I often joke that Routific was my first baby. I co-founded the company with my husband, and in the early days, Routific was all we talked about, thought about, and dreamt about – day and night.
I remember when we started to get our first customers – some of whom were overseas in Europe. If they ran into any issues with the software, they would call our personal cell phones in the middle of the night. We would jolt awake, groggy but adrenaline-fueled, turn on a lamp, stumble to open our laptops and get to work. Indeed, Routific was our baby who needed our attention 24/7, even in the middle of the night sometimes.
Then, after many years of trying to get pregnant (and going through fertility treatments while building up the company in those early days – a story for another day!) we finally had a flesh-and-blood baby of our own. In 2018, I was the first mother at Routific, and so I used the opportunity to be a guinea pig for the company. I did a little research into what other companies were doing, and I designed a basic but generous maternity and parental leave program that suited our family’s needs. I knew this program would soon be used by other Moms and parents joining our growing team, and I hoped that I would set a good example for future Routicians that they would be well taken care of if they, too, wanted to start a family.
Fast forward to 2023. I’m now a Mom of two young children (ages 2 and 4). We have a healthy group of parents working at the company, including Sarah – our Director of People and Culture – who has just returned to work after a one-year maternity leave.
I thought it would be an excellent chance to talk to her about her recent experience, how Routific supported her through the process, and what we can do better for all working Moms out there.
Conversation with Sarah
Suzanne: Sarah, you’re our Director of People and Culture and HR specialist. When you joined our company, I was so excited to have a professional on the team who could take what we founders hacked together and bring us up a few levels.
Sarah: You guys did a great job before I came on board. But it’s definitely been an amazing opportunity for me to build upon the strong culture the founders created for the team. You know, in my previous roles, I’ve always felt like I was doing everything I could to support someone on their journey of going on leave as well as returning from it. But I will humbly admit now that I don’t think I was doing a great job! In my opinion, it is not possible to fully understand what it means to go on maternity leave until you actually go through it yourself. I wish I could go back and have supported more women that I worked with, including you, Suzanne. You’re the “pioneer mama” at Routific, and I feel you had to go through the maternity leave experience without much support.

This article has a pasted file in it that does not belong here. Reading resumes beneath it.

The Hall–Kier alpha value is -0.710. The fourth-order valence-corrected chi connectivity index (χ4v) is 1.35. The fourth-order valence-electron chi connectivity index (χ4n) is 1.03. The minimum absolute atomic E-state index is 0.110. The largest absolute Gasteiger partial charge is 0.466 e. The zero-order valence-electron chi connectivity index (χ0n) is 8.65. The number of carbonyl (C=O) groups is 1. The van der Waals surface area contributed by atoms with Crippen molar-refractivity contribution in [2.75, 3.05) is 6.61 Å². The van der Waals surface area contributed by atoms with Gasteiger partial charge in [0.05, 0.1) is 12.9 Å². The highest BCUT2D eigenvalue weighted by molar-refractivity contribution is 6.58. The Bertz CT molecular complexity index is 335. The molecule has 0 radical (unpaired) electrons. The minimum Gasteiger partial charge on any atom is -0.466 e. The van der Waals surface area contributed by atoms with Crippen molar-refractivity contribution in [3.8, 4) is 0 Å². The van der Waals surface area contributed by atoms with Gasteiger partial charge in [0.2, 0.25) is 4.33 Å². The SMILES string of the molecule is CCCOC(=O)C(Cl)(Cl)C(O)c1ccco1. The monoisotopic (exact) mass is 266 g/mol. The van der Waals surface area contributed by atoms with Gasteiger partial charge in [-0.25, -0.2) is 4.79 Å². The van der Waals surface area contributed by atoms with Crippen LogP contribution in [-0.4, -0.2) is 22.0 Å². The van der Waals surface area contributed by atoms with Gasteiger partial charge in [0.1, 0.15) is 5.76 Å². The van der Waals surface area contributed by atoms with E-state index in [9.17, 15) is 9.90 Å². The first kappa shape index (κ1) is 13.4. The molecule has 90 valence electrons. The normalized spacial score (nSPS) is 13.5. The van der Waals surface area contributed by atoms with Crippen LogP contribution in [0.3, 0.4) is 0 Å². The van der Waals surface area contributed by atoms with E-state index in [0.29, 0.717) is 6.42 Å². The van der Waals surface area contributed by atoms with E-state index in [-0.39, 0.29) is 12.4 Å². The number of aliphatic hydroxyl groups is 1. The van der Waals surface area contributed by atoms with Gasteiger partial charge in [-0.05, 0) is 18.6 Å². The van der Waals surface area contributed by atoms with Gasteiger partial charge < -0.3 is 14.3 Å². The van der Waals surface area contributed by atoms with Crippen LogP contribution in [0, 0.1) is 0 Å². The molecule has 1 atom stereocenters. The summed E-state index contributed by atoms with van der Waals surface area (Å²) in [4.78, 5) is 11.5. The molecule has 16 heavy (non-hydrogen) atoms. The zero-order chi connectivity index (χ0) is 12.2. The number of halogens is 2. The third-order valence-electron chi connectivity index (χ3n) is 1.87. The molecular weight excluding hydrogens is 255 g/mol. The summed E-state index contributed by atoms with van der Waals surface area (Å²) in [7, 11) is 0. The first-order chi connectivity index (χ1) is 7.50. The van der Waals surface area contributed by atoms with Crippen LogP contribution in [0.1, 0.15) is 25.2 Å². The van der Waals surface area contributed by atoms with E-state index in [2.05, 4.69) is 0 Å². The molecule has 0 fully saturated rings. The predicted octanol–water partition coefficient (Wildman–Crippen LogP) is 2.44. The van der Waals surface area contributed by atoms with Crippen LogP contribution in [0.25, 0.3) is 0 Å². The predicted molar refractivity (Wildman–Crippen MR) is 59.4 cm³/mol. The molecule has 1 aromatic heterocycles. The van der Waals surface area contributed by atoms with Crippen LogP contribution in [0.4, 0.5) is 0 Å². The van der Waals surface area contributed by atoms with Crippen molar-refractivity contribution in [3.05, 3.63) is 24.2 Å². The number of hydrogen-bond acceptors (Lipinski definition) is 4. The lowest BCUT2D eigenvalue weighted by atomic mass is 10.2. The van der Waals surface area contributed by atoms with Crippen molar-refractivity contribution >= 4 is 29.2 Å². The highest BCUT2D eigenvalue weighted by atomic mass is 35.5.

Suzanne: Aw, that’s incredibly kind of you to say. I think it would’ve been nice to have more parents at Routific, especially during my first mat leave, so I could have a sort of support group. But honestly, I was also super excited to be charting new territory and designing a parental leave program from scratch. Completely agree with your statement that you don’t really know what it’s like to go on mat leave until you go through it yourself.
Sarah: Yea, I feel like I get it now. I see how so many women over the last few generations have struggled so much with their return to work in a male-dominated world. How could a male colleague really understand why you are not quite at your best that day because your baby is sick, your house is a mess, and you haven’t had enough sleep?Women don’t want to show their weakness in the workplace for fear of letting down their colleagues or appearing weak. Even though I am guilty of apologizing for my son being sick, I truly believe that if we are going to move the pendulum to increase working Moms in the workforce, we need to accept that Moms will do their very best when they can but that might not be every moment. And the moments they are fully present, you don’t have an average employee anymore but someone who is way more dedicated, committed, and efficient with their time. You’re basically getting a superhero.
Suzanne: A superhero! I love that. Tell me a bit about your recent mat leave. How did you feel prior to taking your mat leave at Routific? What expectations did you have? What questions were top of mind?